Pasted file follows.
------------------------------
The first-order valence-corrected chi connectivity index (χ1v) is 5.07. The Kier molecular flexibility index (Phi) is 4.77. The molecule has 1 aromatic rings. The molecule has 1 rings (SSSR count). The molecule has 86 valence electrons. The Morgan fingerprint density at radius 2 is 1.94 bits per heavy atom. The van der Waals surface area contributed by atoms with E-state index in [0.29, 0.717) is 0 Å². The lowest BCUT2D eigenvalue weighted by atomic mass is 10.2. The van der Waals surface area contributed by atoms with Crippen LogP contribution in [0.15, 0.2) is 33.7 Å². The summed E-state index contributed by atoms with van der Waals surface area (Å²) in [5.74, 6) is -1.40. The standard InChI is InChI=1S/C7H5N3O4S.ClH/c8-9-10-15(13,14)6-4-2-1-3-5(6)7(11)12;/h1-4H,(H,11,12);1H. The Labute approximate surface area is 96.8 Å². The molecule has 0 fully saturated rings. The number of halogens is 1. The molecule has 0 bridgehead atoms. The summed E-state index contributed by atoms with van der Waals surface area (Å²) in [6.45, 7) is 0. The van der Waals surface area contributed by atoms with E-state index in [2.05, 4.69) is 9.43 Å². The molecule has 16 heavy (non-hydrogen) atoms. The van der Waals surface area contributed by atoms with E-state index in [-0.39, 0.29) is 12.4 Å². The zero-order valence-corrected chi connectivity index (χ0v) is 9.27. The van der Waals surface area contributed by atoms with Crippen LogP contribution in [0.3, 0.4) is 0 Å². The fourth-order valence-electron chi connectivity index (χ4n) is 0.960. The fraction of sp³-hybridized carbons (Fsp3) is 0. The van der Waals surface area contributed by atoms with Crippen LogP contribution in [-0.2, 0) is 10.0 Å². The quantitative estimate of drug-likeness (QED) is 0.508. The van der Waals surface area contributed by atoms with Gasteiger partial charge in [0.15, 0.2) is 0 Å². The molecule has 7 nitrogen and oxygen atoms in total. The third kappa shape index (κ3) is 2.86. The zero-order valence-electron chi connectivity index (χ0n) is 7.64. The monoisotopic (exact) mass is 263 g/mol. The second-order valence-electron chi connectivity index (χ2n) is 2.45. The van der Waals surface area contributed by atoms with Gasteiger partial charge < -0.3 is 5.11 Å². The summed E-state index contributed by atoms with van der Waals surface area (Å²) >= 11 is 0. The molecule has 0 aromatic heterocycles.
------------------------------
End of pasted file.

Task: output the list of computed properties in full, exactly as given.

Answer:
The first-order valence-corrected chi connectivity index (χ1v) is 5.07. The Kier molecular flexibility index (Phi) is 4.77. The molecule has 1 aromatic rings. The molecule has 1 rings (SSSR count). The molecule has 86 valence electrons. The Morgan fingerprint density at radius 2 is 1.94 bits per heavy atom. The van der Waals surface area contributed by atoms with E-state index in [0.29, 0.717) is 0 Å². The lowest BCUT2D eigenvalue weighted by atomic mass is 10.2. The van der Waals surface area contributed by atoms with Crippen LogP contribution in [0.15, 0.2) is 33.7 Å². The summed E-state index contributed by atoms with van der Waals surface area (Å²) in [5.74, 6) is -1.40. The standard InChI is InChI=1S/C7H5N3O4S.ClH/c8-9-10-15(13,14)6-4-2-1-3-5(6)7(11)12;/h1-4H,(H,11,12);1H. The Labute approximate surface area is 96.8 Å². The molecule has 0 fully saturated rings. The number of halogens is 1. The molecule has 0 bridgehead atoms. The summed E-state index contributed by atoms with van der Waals surface area (Å²) in [6.45, 7) is 0. The van der Waals surface area contributed by atoms with E-state index in [2.05, 4.69) is 9.43 Å². The molecule has 16 heavy (non-hydrogen) atoms. The van der Waals surface area contributed by atoms with E-state index in [-0.39, 0.29) is 12.4 Å². The zero-order valence-corrected chi connectivity index (χ0v) is 9.27. The van der Waals surface area contributed by atoms with Crippen LogP contribution in [0.3, 0.4) is 0 Å². The fourth-order valence-electron chi connectivity index (χ4n) is 0.960. The fraction of sp³-hybridized carbons (Fsp3) is 0. The van der Waals surface area contributed by atoms with Crippen LogP contribution in [-0.2, 0) is 10.0 Å². The quantitative estimate of drug-likeness (QED) is 0.508. The van der Waals surface area contributed by atoms with Gasteiger partial charge in [0.15, 0.2) is 0 Å². The molecule has 7 nitrogen and oxygen atoms in total. The third kappa shape index (κ3) is 2.86. The zero-order valence-electron chi connectivity index (χ0n) is 7.64. The monoisotopic (exact) mass is 263 g/mol. The second-order valence-electron chi connectivity index (χ2n) is 2.45. The van der Waals surface area contributed by atoms with Gasteiger partial charge < -0.3 is 5.11 Å². The summed E-state index contributed by atoms with van der Waals surface area (Å²) >= 11 is 0. The molecule has 0 aromatic heterocycles.